Microbial Consortiums of Putative Degraders of Low-Density Polyethylene-Associated Compounds in the Ocean

Maria Gomes Ribeiro Teixeira Pinto, Zihao Zhao, Katja Klun, Eugen Libowitzky, Gerhard Herndl

Polyethylene (PE) is one of the most abundant plastics in the ocean. The development of a biofilm on PE in the ocean has been reported, yet whether some of the biofilm-forming organisms can biodegrade this plastic in the environment remains unknown. Via metagenomics analysis, we taxonomically and functionally analyzed three biofilm communities using low-density polyethylene (LDPE) as their sole carbon source for 2 years. Several of the taxa that increased in relative abundance over time were closely related to known degraders of alkane and other hydrocarbons. Alkane degradation has been proposed to be involved in PE degradation, and most of the organisms increasing in relative abundance over time harbored genes encoding proteins essential in alkane degradation, such as the genes alkB and CYP153, encoding an alkane monooxygenase and a cytochrome P450 alkane hydroxylase, respectively. Weight loss of PE sheets when incubated with these communities and chemical and electron microscopic analyses provided evidence for alteration of the PE surface over time. Taken together, these results provide evidence for the utilization of LDPE-associated compounds by the prokaryotic communities. This report identifies a group of genes potentially involved in the degradation of the LDPE polymeric structure and/or associated plastic additives in the ocean and describes a phylogenetically diverse community of plastic biofilm-dwelling microbes with the potential for utilizing LDPE-associated compounds as carbon and energy source.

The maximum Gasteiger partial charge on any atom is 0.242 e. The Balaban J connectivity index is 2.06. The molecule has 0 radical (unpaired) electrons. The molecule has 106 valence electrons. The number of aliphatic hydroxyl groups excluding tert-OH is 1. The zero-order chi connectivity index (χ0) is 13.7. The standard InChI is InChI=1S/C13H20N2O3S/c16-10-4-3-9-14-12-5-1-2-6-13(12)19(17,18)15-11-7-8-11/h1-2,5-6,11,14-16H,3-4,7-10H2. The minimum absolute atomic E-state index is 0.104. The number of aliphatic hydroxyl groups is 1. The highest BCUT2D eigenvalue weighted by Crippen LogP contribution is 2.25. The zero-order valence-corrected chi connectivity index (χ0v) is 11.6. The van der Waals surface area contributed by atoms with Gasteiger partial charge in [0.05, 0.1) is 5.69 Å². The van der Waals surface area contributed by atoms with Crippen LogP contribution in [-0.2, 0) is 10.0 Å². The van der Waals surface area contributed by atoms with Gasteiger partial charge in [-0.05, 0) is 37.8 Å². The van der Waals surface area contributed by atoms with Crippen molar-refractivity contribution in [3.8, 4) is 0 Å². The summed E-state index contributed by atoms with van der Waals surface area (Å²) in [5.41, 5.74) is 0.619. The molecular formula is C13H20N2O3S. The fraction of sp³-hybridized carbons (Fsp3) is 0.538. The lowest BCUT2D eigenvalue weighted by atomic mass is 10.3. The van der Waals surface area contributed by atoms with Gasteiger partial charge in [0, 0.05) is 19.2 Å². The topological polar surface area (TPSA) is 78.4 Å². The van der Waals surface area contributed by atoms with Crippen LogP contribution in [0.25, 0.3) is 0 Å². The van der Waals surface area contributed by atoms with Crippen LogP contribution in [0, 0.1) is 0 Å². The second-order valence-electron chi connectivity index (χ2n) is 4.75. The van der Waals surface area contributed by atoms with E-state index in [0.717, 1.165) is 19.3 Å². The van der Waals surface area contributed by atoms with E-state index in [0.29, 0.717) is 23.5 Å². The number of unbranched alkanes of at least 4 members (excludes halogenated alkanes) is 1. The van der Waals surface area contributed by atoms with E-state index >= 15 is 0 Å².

IMPORTANCE Low-density polyethylene (LDPE) is one of the most used plastics worldwide, and a large portion of it ends up in the ocean. Very little is known about its fate in the ocean and whether it can be biodegraded by microorganisms. By combining 2-year incubations with metagenomics, respiration measurements, and LDPE surface analysis, we identified bacteria and associated genes and metabolic pathways potentially involved in LDPE biodegradation. After 2 years of incubation, two of the microbial communities exhibited very similar taxonomic compositions mediating changes to the LDPE pieces they were incubated with. We provide evidence that there are plastic-biofilm dwelling bacteria in the ocean that might have the potential to degrade LDPE-associated compounds and that alkane degradation pathways might be involved. \

Research Platform Plastics in the Environment and Society, Functional and Evolutionary Ecology, Department of Mineralogy and Crystallography
External organisation(s)
National Institute of Biology
Environmental Microbiology
No. of pages
Publication date
Peer reviewed
Austrian Fields of Science 2012
104026 Spectroscopy, 106026 Ecosystem research, 105906 Environmental geosciences, 106021 Marine biology
ASJC Scopus subject areas
Genetics, Ecology, Evolution, Behavior and Systematics, Molecular Biology, Biochemistry, Physiology, Computer Science Applications, Microbiology, Modelling and Simulation
Sustainable Development Goals
SDG 14 - Life Below Water
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